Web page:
Forest & Grassland Health

Brown Bear Damage to Yellow-Cedar

Ursus arctos L.

Host(s) in Alaska:

Yellow-cedar (Callitropsis nootkatensis)

Habitat(s): lower tree boles, often on the uphill side of tree

Photos

Click on image for larger version.

An older scar on a yellow-cedar tree bole caused by brown bear feeding.

An older scar on a yellow-cedar tree bole caused by brown bear feeding.

A very fresh bear scar on yellow-cedar.

A very fresh brown bear scar with teeth marks from Poison Cove on Chichagof Island in mid-May.

Teeth marks and peeled bark resulting from brown bear feeding on yellow-cedar.

Teeth marks and stripped bark caused by brown bear feeding damage to yellow-cedar.

 

Current Status & Distribution in Alaska (2018 Update)

Little is known about fluctuation in the incidence of spring brown bear damage to yellow-cedar tree boles from year to year. Damage occurs where the range of brown bears overlaps the range of yellow-cedar in Southeast Alaska, especially Baranof and Chichagof Islands.

Historic Activity

Surveys conducted in the 1980s found that over half of the yellow-cedar trees in some stands were scarred by brown bears while other tree species were unaffected (Hennon et al. 1990).

Symptoms, Biology & Impacts

Yellow-cedar trees on Baranof and Chichagof Islands are often wounded in the spring by brown bears. The incidence of bear damage tends to be greatest in productive stands with deep soils that are less likely to experience yellow-cedar decline. Brown bears use their teeth to rip away bark from lower tree boles, usually on the uphill side of the tree, apparently to feed on the inner bark tissue. Bear damage does not typically kill trees. Callus tissue slowly develops around wounds. Bear scars likely serve as entry points for stem decay fungi that reduce wood volume.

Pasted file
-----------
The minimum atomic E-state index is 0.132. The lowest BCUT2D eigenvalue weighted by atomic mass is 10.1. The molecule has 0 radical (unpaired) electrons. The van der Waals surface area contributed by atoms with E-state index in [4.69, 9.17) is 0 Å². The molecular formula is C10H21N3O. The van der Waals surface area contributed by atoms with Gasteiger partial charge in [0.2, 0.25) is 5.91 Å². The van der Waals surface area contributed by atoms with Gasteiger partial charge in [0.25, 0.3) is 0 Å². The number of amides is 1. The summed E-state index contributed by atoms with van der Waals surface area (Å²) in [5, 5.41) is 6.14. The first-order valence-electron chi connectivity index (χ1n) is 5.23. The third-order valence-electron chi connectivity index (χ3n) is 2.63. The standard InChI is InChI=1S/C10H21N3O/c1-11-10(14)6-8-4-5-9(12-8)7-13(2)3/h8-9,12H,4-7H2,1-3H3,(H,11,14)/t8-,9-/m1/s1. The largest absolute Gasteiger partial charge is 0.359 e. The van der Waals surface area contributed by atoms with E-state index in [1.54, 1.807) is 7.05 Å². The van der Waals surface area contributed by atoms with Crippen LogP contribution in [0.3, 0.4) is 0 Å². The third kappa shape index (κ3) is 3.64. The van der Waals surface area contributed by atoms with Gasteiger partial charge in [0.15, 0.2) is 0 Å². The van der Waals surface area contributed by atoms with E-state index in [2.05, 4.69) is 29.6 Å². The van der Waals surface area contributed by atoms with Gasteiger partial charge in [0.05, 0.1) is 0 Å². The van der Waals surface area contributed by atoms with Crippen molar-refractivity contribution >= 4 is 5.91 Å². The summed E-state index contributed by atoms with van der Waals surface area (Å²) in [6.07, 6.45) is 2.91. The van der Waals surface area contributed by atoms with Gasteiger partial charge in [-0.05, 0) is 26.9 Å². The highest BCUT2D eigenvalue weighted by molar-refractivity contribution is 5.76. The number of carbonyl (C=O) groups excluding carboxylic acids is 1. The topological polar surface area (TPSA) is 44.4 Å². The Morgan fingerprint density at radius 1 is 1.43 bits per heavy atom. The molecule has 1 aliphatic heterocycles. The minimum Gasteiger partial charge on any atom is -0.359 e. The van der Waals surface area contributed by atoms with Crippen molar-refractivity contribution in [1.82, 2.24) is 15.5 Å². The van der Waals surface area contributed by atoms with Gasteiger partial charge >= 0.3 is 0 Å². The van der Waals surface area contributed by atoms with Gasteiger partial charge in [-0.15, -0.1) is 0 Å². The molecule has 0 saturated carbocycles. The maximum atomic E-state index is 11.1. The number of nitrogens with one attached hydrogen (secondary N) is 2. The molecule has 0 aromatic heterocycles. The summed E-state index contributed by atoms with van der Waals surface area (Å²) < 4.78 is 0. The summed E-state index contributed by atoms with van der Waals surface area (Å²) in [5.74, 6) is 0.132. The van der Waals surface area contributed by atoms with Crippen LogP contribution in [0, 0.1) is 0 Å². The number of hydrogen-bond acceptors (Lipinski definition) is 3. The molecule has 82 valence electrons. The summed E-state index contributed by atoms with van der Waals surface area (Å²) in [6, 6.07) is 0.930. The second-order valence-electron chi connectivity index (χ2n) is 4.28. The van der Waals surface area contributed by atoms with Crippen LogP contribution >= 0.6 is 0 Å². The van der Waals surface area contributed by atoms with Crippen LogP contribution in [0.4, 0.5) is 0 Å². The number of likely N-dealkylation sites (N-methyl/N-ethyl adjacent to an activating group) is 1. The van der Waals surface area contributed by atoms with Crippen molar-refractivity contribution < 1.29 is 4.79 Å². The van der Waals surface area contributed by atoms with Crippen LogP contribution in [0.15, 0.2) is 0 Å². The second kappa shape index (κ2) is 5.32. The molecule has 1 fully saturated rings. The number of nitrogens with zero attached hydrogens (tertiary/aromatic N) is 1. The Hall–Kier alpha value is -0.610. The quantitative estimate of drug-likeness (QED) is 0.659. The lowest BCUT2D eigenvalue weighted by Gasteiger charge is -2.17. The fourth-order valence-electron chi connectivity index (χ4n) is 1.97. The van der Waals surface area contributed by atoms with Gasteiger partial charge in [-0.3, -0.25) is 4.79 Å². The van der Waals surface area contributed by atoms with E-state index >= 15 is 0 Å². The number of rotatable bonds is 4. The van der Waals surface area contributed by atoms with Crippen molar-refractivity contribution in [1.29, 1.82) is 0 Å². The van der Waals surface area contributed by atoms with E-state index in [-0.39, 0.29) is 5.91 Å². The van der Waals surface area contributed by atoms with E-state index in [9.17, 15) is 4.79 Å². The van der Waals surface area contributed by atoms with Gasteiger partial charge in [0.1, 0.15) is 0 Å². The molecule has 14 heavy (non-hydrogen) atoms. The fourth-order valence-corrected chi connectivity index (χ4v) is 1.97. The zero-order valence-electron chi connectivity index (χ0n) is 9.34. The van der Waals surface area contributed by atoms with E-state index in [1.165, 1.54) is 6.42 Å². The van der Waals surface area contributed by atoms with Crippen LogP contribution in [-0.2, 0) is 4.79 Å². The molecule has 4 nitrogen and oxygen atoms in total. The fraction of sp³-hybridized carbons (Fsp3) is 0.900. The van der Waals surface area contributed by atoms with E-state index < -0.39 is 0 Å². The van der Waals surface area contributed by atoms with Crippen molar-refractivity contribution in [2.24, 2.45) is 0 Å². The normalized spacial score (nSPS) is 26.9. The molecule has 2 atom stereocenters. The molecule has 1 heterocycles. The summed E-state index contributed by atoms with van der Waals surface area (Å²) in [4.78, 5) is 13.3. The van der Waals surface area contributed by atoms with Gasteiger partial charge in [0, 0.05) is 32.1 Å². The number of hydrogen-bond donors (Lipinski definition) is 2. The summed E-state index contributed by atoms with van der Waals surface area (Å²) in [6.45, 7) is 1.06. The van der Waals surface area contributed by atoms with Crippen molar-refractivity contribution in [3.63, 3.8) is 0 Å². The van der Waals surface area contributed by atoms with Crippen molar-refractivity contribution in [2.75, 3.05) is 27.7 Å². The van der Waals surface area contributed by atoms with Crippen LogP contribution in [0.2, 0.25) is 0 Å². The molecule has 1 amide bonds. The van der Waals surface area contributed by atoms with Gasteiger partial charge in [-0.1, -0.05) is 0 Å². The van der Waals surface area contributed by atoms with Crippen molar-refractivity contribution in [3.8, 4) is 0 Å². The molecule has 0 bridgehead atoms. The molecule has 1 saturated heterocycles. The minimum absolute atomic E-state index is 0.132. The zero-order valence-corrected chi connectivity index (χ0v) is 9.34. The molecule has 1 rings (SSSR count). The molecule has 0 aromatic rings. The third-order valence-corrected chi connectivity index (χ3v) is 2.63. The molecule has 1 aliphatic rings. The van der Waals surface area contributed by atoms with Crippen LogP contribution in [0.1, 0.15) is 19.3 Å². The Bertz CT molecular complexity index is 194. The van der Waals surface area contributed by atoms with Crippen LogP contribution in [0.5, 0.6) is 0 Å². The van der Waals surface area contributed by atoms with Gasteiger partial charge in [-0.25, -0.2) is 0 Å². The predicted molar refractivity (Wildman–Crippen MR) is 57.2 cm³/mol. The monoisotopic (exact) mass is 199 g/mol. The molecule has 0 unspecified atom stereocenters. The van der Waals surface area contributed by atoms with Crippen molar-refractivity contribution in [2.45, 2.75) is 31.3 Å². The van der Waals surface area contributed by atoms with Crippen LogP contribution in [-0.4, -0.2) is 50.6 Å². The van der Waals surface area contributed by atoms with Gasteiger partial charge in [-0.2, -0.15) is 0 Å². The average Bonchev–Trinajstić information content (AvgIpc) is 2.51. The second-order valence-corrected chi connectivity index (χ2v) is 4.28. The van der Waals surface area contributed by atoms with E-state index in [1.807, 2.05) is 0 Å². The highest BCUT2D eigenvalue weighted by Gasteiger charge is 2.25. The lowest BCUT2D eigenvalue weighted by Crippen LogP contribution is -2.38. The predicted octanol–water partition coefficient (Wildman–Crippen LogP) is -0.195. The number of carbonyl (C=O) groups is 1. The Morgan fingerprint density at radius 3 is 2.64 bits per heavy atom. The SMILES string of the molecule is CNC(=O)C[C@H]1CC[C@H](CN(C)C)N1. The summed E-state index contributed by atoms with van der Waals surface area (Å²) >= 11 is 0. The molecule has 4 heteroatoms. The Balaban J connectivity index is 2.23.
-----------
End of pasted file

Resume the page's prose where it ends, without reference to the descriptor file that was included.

Survey Method

Most studies were conducted on Chichagof and Baranof Islands (northeast of Sitka at Peril Strait, Slocum Arm, and Kennel Creek) but also on Prince of Wales Island (near Control Lake) and Wrangell Island (near Rainbow Falls). It was important to include study locations where brown bears are rare or absent (Prince of Wales and Wrangell Islands) for comparison. The occurrence and size of basal scars were noted for 779 Alaska yellow-cedars as well as for other associated tree species. See Hennon et al. 1990 for more details.


Links to Resources & Publications

Hennon, P. E.; McKenzie, C. M.; D'Amore, D. V.; Wittwer, D. T.; Mulvey, R. L.; Lamb, M. S.; Biles, F. E.; Cronn, R. C. 2016. A climate adaptation strategy for conservation and management of yellow-cedar in Alaska. Gen. Tech. Rep. PNW-GTR-917. Portland, OR: U.S. Department of Agriculture, Forest Service, Pacific Northwest Research Station. 382 p. Available here, see page 77. 

Hennon, P.E.; Hansen, E.M.; Shaw, C.G., III. 1990. Causes of basal scars on Chamaecyparis nootkatensis in southeast Alaska. Northwest Science 64(2): 45–54. Available here.

 

Content prepared by Robin Mulvey, Forest Pathologist, Forest Health Protection, robin.mulvey@usda.gov.

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